·Poet laureate Amanda Gorman confronts racism in America
A fresh thorn in the side of racial injustice, Amanda Gorman, the poet laureate, chimed salvoes of words piercing the conscience of heirs of systemic racism. Without a gun, without a Molotov cocktail, without a mob of insurgents – but with the ember of an undying spirit – the poet’s power incited justice. Her voice must have darted shivers in the spine of advantaged beneficiaries of chronic inequities.
It’s as though white America were frightened by the expanding demand for fairness and equity as exhibited by the Black Lives Matter movement, after the strangled murder of George Floyd.
Threatened at the core by the looming loss of privileges extracted from the backs of African Americans for four centuries and counting, white America is clearly pathologically nervous by the threat of a fair playing field for all.
The inauguration of Joseph R. Biden Jr as the 46th president of the United States (20th January 2021) was full of emotion and promise. Key among the performers was the new kid on the block – Amanda Gorman.
Gorman must have borrowed a page or two from the quintessential Maya Angelou who set the tone as the poet laureate for former president Bill Clinton’s first inauguration in 1993 with the poem, “On the pulse of the morning.”
[When Angelou died in May 28, 2014, it was a great honour to have been asked by Citi Fm Radio to pay a tribute in her memory. For years, I had taught her book, “I know why the caged bird sings,” [published 1969] in which she acknowledged “Nana Kobina Nketsia IV who insisted that I must [write it].” She had lived and performed in literary circles in Ghana and developed a kinship with the country.]
One of my favorite Angelou poems was this one – titled, “And Still I Rise”:
“You may write me down in history / With your bitter, twisted lies, / You may trod me in the very dirt / But still, like dust, I’ll rise.
“Does my sassiness upset you? / Why are you beset with gloom? / Cause I walk like I’ve got oil wells / Pumping in my living room?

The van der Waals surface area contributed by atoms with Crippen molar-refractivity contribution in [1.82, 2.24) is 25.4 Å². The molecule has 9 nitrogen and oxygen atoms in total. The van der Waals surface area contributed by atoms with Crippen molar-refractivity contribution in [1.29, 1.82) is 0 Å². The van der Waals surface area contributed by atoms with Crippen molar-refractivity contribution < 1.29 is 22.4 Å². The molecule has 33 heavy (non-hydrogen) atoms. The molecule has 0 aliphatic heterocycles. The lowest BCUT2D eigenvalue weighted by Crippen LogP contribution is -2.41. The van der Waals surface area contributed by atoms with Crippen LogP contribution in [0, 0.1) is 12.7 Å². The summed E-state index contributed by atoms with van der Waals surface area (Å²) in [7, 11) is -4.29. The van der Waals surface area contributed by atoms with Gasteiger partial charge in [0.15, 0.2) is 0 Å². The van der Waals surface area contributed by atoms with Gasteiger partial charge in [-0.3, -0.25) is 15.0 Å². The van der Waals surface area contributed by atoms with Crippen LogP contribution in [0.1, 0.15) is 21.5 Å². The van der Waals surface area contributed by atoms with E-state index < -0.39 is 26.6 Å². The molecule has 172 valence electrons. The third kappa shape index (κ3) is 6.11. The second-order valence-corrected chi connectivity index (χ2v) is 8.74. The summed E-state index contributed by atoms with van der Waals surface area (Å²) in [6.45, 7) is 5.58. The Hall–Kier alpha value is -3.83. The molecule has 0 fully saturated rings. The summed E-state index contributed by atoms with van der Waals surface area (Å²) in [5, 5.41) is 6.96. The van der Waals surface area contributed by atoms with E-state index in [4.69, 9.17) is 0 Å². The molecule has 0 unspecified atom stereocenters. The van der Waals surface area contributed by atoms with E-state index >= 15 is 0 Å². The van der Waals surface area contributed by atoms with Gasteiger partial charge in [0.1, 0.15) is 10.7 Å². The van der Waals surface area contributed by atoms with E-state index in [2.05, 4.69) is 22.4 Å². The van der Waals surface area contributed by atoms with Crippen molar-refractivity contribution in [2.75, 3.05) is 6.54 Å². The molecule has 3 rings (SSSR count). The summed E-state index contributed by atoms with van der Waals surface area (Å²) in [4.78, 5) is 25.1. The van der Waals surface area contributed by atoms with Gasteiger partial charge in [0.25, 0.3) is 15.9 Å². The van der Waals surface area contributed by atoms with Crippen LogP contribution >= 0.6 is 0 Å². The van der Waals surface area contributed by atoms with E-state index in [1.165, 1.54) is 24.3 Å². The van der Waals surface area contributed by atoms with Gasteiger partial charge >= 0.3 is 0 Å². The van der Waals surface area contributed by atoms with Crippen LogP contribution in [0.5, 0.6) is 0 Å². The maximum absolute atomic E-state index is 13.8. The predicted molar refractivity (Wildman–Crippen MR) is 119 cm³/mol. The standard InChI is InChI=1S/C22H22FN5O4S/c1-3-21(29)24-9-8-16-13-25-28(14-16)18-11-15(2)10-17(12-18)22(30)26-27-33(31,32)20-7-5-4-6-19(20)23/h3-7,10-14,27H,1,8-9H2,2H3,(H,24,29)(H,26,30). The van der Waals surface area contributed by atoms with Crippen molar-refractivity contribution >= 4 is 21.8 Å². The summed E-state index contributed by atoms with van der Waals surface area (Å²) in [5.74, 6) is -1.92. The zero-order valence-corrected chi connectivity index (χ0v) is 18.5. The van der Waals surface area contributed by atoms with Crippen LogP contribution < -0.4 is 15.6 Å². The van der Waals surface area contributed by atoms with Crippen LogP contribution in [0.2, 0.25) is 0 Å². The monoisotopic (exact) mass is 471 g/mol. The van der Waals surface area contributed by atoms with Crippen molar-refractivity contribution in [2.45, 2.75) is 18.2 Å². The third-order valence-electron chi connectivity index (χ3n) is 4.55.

“Just like moons and like suns, / With the certainty of tides, / Just like hopes springing high,
Still I’ll rise.”
Educated at Harvard College (like CNN’s promising anchor Abby Phillips), Gorman was born March 7, 1998, in Los Angeles. Her work focuses chiefly on matters of oppression, feminism, race, etc. Stealing the show, the inaugural reading of the 22 year old genius went like this (edited for space):
“When day comes, we ask ourselves where can we find light in this never-ending shade?
The loss we carry, a sea we must wade. / We’ve braved the belly of the beast. / We’ve learned that quiet isn’t always peace, / and the norms and notions of what “just” is, isn’t always justice.
“And yet, the dawn is ours before we knew it. / Somehow we do it. / Somehow we’ve weathered and witnessed a nation that isn’t broken, / but simply unfinished. / We, the successors of a country and a time where a skinny Black girl / descended from slaves and raised by a single mother / can dream of becoming president, only to find herself reciting for one.
“And yes, we are far from polished, far from pristine, / but that doesn’t mean we are striving to form a union that is perfect. / We are striving to forge our union with purpose. / To compose a country committed to all cultures, colors, characters, and conditions of man. / And so we lift our gazes not to what stands between us, but what stands before us. / We close the divide because we know, to put our future first, we must first put our differences aside.
“We lay down our arms so we can reach out our arms to one another. / We seek harm to none and harmony for all. / Let the globe, if nothing else, say this is true: / That even as we grieved, we grew. / That even as we hurt, we hoped. / That even as we tired, we tried.
That we’ll forever be tied together, victorious …
“That is the promise to glade, the hill we climb, if only we dare. / It’s because being American is more than a pride we inherit. / It’s the past we step into and how we repair it. / We’ve seen a force that would shatter our nation rather than share it. / Would destroy our country if it meant delaying democracy. / This effort very nearly succeeded …
“So while once we asked, ‘How could we possibly prevail over catastrophe?’ now we assert, ‘How could catastrophe possibly prevail over us?’ / We will not march back to what was, but move to what shall be: / A country that is bruised but whole, benevolent but bold, fierce and free. / We will not be turned around or interrupted by intimidation because we know our inaction and inertia will be the inheritance of the next generation.
“Our blunders become their burdens. / But one thing is certain: / If we merge mercy with might, and might with right, then love becomes our legacy and change, our children’s birthright. / So let us leave behind a country better than the one we were left. / With every breath from my bronze-pounded chest, we will raise this wounded world into a wondrous one …
“If only we’re brave enough to see it. / If only we’re brave enough to be it.”